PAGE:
In class I layer up the instructions for each pose, to help you make best use of what you have available. I show the pose without props so you understand the basic shape and then add on suggestions for how to make it more comfortable. I know it can all seem like a bit of a faff at the beginning — I remember this from my first classes too! But after a while you might just find you fall in love with the ritual of taking the time and care to arrange your props and enjoy the experimentation of what works best for you. It’s a really profound act of self-care. You deserve this.

My husband isn’t usually a fan of restorative yoga, but this evening he asked me to set him up in a supported savasana. He just said he felt like it. I chose side-lying savasana as this is, I think, the most nurturing form of savasana there is. Savasana Royale! I asked him to begin by making the basic shape, lying on his left side with the knees drawn up. He told me quite abruptly: “This is the most uncomfortable position I’ve ever been in!”. So we got busy with the props and the cushions. A few minutes later once I’d fussed around a bit, supporting his neck, padding out the lower legs, and a comfortable way to support his arms, he looked pretty peaceful.

A final touch was to dim the lights, cover him with a blanket and tell him to rest there until I came back. I told him I’d just leave him five minutes (restorative yoga teacher’s joke!!).

His verdict afterwards was that he felt really relaxed — and he looked it! He even said he’d like to learn some other poses with me, which is the highest accolade I could imagine from this restorative yoga sceptic! 🙂

I guide Restorative Yoga class alternate Monday evenings via zoom, 6-7pm UK time. My husband probably won’t be there, but you could be! Class sign ups are here: Please be in touch with any questions if you’d like to join but you feel unsure. I’d be happy to help.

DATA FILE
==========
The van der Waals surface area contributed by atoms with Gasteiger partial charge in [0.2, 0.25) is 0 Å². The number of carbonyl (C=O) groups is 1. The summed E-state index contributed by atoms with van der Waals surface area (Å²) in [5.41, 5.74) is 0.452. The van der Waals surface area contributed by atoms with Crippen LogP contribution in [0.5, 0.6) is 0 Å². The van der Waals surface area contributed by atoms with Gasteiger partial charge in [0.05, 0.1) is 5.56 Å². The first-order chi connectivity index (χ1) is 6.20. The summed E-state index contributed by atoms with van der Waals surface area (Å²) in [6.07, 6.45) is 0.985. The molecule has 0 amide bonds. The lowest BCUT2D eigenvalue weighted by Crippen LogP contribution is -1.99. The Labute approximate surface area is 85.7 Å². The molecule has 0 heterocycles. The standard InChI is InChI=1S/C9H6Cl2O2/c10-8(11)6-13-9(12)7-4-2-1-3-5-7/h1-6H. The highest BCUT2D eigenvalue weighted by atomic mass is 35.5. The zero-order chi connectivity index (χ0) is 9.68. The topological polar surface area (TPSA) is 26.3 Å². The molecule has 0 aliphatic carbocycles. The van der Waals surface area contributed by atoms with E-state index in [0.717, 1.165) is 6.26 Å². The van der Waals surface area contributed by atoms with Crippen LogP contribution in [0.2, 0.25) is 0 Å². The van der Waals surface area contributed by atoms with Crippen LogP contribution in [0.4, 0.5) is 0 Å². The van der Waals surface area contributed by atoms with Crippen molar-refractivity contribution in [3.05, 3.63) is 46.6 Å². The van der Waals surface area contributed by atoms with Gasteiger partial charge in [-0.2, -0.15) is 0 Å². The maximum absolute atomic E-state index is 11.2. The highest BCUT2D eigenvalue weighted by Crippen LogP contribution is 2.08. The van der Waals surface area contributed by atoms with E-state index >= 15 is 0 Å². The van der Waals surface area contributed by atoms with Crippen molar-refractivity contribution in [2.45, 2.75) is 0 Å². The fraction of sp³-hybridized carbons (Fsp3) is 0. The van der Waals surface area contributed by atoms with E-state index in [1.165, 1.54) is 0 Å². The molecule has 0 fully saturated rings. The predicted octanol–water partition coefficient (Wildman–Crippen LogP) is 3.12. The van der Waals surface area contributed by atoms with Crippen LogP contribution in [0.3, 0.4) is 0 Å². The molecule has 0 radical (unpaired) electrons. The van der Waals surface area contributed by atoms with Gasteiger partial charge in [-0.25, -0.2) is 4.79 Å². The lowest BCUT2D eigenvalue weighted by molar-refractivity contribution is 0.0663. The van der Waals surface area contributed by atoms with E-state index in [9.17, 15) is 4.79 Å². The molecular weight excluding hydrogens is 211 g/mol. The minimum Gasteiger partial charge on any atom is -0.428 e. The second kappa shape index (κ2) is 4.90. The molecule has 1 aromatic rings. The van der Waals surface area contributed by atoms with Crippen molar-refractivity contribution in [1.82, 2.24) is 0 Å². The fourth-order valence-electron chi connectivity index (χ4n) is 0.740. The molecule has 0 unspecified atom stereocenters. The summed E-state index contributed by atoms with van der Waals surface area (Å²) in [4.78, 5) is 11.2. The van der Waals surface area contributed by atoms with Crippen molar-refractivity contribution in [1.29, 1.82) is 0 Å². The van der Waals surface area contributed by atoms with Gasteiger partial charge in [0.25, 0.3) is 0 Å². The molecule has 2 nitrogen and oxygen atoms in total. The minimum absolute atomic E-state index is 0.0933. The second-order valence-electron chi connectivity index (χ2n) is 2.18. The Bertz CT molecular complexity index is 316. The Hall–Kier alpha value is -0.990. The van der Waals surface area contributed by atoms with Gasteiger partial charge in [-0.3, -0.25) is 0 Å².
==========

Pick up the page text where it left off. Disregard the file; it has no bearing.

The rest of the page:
A lot of my students are work colleagues — yes, I have an office job too! So I know firsthand what it’s like to try to fit yoga in around a busy working day. And I also know how beneficial it is when I can! All those hours in zoom meetings with a less than ergonomically-perfect working from home set-up takes its toll. Neck and shoulder tension, tight hamstrings and hips, as well as general fatigue. Sitting down all day is surprisingly tiring! Not to mention the stress of working from home…. still!

What can you do? Or — what do I do myself?

Well, of course I practise yoga regularly! A proper ‘formal’ practice on my mat for at least an hour as often during the week as I can is great. A more dynamic practice helps keep all my joints mobile and my muscles strong. I also enjoy a more gentle practice once a week or so, which promotes relaxation and deep rest in mind and body. Restorative yoga also works more subtly on releasing stickiness in the fascia which can aid in overall flexibility. Win-win!

As a teacher, I offer both style of class too. I preach what I practise! 🙂

But when time is tight, there’s also a place for some ‘quick and dirty’ yoga poses. I know that little packets of movement every day help keep my body and mind feeling better. You don’t need a yoga mat or a special outfit, you can do some really beneficial stretching seated at your desk, while you’re cleaning your teeth or waiting for the coffee/tea to brew. It doesn’t have to be fancy or even look like ‘yoga’. Just think about moving your joints as much as you can (shoulders and hips) and how to move your spine in all directions (side stretching, flexion and extension, as well as rotations), not forgetting to let the neck move too.

If you’re breathing consciously, noticing how your body feels and how it responds when you pay attention to it… that sounds like good yoga to me! You can even smile while you’re doing it for extra benefit!

Image credits: verywellfit (chair yoga), (kitchen), yogapedia (lunge)

Getting the most from online class

You might think after months of lockdown we’d all be Zoom geniuses and totally au fait with online yoga classes. But actually I don’t think this is true! So don’t give yourself a hard-time if you’re not completely comfortable in online class, or you’re still figuring out the best home set-up, or perhaps you’ve not dared yet and you are starting to feel left behind.

Here are my top tips for getting the best from your online class experience (remember I’m a student too as well as a teacher, so I have experience on both sides of the camera!).

1 Book your class well in advance